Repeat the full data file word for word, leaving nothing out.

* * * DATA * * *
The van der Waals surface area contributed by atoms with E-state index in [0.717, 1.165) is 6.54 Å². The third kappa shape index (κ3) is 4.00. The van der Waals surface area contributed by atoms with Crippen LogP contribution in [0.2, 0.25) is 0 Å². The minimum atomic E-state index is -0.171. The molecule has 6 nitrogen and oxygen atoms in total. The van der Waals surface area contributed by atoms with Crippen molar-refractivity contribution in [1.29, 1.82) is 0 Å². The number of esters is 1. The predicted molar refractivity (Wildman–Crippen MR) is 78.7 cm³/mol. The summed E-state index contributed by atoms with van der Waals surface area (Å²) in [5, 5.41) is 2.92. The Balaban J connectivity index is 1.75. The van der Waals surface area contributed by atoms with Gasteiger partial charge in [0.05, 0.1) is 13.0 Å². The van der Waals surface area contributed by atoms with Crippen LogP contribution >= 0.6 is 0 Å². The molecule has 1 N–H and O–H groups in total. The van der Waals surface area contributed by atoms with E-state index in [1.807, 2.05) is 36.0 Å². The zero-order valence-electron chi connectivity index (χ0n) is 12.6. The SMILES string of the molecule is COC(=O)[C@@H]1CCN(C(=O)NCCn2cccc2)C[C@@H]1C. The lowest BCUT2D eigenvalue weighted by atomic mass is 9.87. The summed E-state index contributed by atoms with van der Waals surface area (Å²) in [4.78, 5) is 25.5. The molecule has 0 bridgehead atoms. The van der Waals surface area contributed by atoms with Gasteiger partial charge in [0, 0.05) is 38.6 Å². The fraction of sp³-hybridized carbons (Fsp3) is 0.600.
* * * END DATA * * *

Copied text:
The van der Waals surface area contributed by atoms with E-state index in [0.717, 1.165) is 6.54 Å². The third kappa shape index (κ3) is 4.00. The van der Waals surface area contributed by atoms with Crippen LogP contribution in [0.2, 0.25) is 0 Å². The minimum atomic E-state index is -0.171. The molecule has 6 nitrogen and oxygen atoms in total. The van der Waals surface area contributed by atoms with Crippen molar-refractivity contribution in [1.29, 1.82) is 0 Å². The number of esters is 1. The predicted molar refractivity (Wildman–Crippen MR) is 78.7 cm³/mol. The summed E-state index contributed by atoms with van der Waals surface area (Å²) in [5, 5.41) is 2.92. The Balaban J connectivity index is 1.75. The van der Waals surface area contributed by atoms with Gasteiger partial charge in [0.05, 0.1) is 13.0 Å². The van der Waals surface area contributed by atoms with Crippen LogP contribution >= 0.6 is 0 Å². The molecule has 1 N–H and O–H groups in total. The van der Waals surface area contributed by atoms with E-state index in [1.807, 2.05) is 36.0 Å². The zero-order valence-electron chi connectivity index (χ0n) is 12.6. The SMILES string of the molecule is COC(=O)[C@@H]1CCN(C(=O)NCCn2cccc2)C[C@@H]1C. The lowest BCUT2D eigenvalue weighted by atomic mass is 9.87. The summed E-state index contributed by atoms with van der Waals surface area (Å²) in [4.78, 5) is 25.5. The molecule has 0 bridgehead atoms. The van der Waals surface area contributed by atoms with Gasteiger partial charge in [0, 0.05) is 38.6 Å². The fraction of sp³-hybridized carbons (Fsp3) is 0.600.